Banks in rural areas need to step up their mobile game

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The acceleration of urbanization will change how banks service rural communities in the coming years.

Branches are closing all over the U.S. in rural, suburban and urban markets, but rural areas are impacted the most. With rural branch networks already thinned out, the loss of a single-bank branch can turn a rural county into a banking desert without any branches providing traditional banking services.

Banking deserts have been growing in the past decade in rural areas, leaving residents to rely on nonbanks like payday lenders.

The scarcity of branches will likely worsen in the coming decades, as wealth and populations are projected to shift more toward urban centers.

Last year, approximately 82% of the U.S. population lived urban areas, according to one study. That number is projected to reach 90% by 2050. This means banks will be incentivized to concentrate their branch networks in urban areas and abandon rural counties with declining customer bases.

This trend will put digital and automation at the heart of rural banking. Financial institutions will need to shift interactions to digital channels — and automate where possible — to continue serving rural communities without a physical branch.

A shift toward digital and automation will make it more cost-effective for banks to service these geographies. It could also lead to expanded opportunities for rural consumers by leveraging data and machine learning to better determine creditworthiness, for example, as the Brookings Institution pointed out earlier this year.

Rural consumers in the U.S. are already highly active in the digital economy. Banks can leverage that to expand their business in rural regions, even as they trim branch networks.

Nearly 90% of consumers in the heartland (rural areas) own smartphones and use mobile banking more frequently than their coastal counterparts in urban areas, according to a survey by digital marketing company Fluent. Additionally, overall social media activity was similar between the two groups. Other survey data shows that the vast majority of rural consumers have made purchases online.

Although rural consumers are engaged with digital products and services, they differ from urban consumers in terms of how they interact with it. For example, rural consumers are more reliant on their smartphones, as they are less likely to own other internet-connected devices including desktops, laptops and tablets. And their smartphone is more likely to be an Android device, while urban consumers are more likely to favor Apple devices, according to the Fluent survey.

Banks looking to drive digital adoption in rural communities will therefore need to do so with a mobile-first strategy.

Banks should use their mobile apps to digitize and automate transactions and customer interactions as much as possible. This means leveraging capabilities like mobile account openings, chatbots and seamless audio and video connections to bank representatives who can help resolve problems.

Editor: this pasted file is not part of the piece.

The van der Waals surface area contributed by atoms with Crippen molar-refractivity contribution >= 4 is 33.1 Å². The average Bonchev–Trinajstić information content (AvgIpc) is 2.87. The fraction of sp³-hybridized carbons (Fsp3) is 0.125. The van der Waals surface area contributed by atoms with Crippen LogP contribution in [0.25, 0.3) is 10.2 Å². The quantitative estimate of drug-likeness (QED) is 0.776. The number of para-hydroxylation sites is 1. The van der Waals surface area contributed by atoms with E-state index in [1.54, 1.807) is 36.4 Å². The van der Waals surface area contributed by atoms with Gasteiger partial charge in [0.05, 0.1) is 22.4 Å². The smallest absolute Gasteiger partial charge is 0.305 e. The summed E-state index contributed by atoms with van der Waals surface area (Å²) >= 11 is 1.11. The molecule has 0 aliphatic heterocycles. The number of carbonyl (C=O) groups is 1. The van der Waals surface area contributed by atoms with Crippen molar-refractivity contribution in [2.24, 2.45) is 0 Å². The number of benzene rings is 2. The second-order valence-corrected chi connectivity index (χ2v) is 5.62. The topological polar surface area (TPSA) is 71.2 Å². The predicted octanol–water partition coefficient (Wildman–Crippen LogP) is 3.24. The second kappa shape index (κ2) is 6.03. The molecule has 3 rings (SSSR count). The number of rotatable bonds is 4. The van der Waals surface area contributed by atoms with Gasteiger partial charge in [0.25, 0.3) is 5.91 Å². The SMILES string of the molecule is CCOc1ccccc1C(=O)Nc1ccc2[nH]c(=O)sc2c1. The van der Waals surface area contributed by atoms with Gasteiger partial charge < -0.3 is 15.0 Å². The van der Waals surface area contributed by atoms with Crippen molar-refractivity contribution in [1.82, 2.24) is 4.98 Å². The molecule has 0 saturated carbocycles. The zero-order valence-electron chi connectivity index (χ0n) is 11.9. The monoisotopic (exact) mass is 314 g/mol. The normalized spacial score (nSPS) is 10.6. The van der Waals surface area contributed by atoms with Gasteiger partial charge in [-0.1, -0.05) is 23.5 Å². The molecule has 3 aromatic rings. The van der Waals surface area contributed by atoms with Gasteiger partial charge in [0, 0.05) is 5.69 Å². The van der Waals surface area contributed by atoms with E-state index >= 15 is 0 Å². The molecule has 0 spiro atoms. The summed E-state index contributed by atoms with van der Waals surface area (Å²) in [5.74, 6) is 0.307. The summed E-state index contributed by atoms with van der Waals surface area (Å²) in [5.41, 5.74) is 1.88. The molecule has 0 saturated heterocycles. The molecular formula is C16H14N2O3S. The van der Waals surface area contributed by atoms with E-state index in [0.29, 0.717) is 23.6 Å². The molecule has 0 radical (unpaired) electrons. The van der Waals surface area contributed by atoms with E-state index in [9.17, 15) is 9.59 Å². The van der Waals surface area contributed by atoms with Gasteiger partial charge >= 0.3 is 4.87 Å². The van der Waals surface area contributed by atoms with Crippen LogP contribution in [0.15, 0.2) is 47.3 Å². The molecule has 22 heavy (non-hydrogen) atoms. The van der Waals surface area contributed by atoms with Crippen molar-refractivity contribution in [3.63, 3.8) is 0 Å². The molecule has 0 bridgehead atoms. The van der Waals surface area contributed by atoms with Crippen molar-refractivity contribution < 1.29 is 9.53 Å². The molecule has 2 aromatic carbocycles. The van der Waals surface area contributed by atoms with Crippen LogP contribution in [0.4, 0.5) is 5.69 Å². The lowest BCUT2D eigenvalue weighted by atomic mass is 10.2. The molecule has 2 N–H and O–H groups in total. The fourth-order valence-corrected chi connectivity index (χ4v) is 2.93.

Banks should also try to build the bond between consumers and their mobile apps by offering alerts, notifications and advice related to upcoming bills, budgets and analysis of spending patterns, delivering valuable financial advice at a lower cost as branches disappear.

Banks can also maintain a human touch by allowing consumers to schedule remote or in-branch meetings with financial advisers through their apps as well.

Beyond enabling these capabilities, it’s important to foster adoption by educating consumers about the benefits they can gain from it. Rural consumers tend to travel further to visit branches, and therefore stand to gain more from banking in a mobile-centric manner than urban or suburban consumers. Because of this, banks should target rural communities with marketing and education campaigns that show how to use these mobile app features, and how consumers can improve their lives by doing so.

Such campaigns should be cross-channel in nature, employing both branch staff and digital content to help consumers along. In-app videos, tutorials and notifications can help consumers familiarize themselves with new features and how to use it.

Branches should be leveraged as showcases, where helping consumers adopt mobile banking capabilities should be a primary focus for staff. Every customer interaction should include a mention of how customers can better track their finances, conduct transactions and connect with bank personnel through the mobile app. Staff should be able to walk customers through conducting new activities in the app on the spot, helping to boost customers' confidence regarding reliability and ease of use.

Failing to take action on this agenda could make rural populations a natural target and launching pad for fintechs, particularly challenger banks looking to usurp traditional financial institutions.

Rural communities in particular could offer challenger banks a beachhead in the U.S., where they’ve had little success so far. Fintechs’ mobile-first approach and emphasis on ease of use could further garner interest and adoption from urban consumers as well, potentially making a more potent threat to traditional banks across geographies.

If banks don't deliver the digital products and services that rural communities increasingly need, they could open the door for more agile and technology-oriented competitors to gain momentum.

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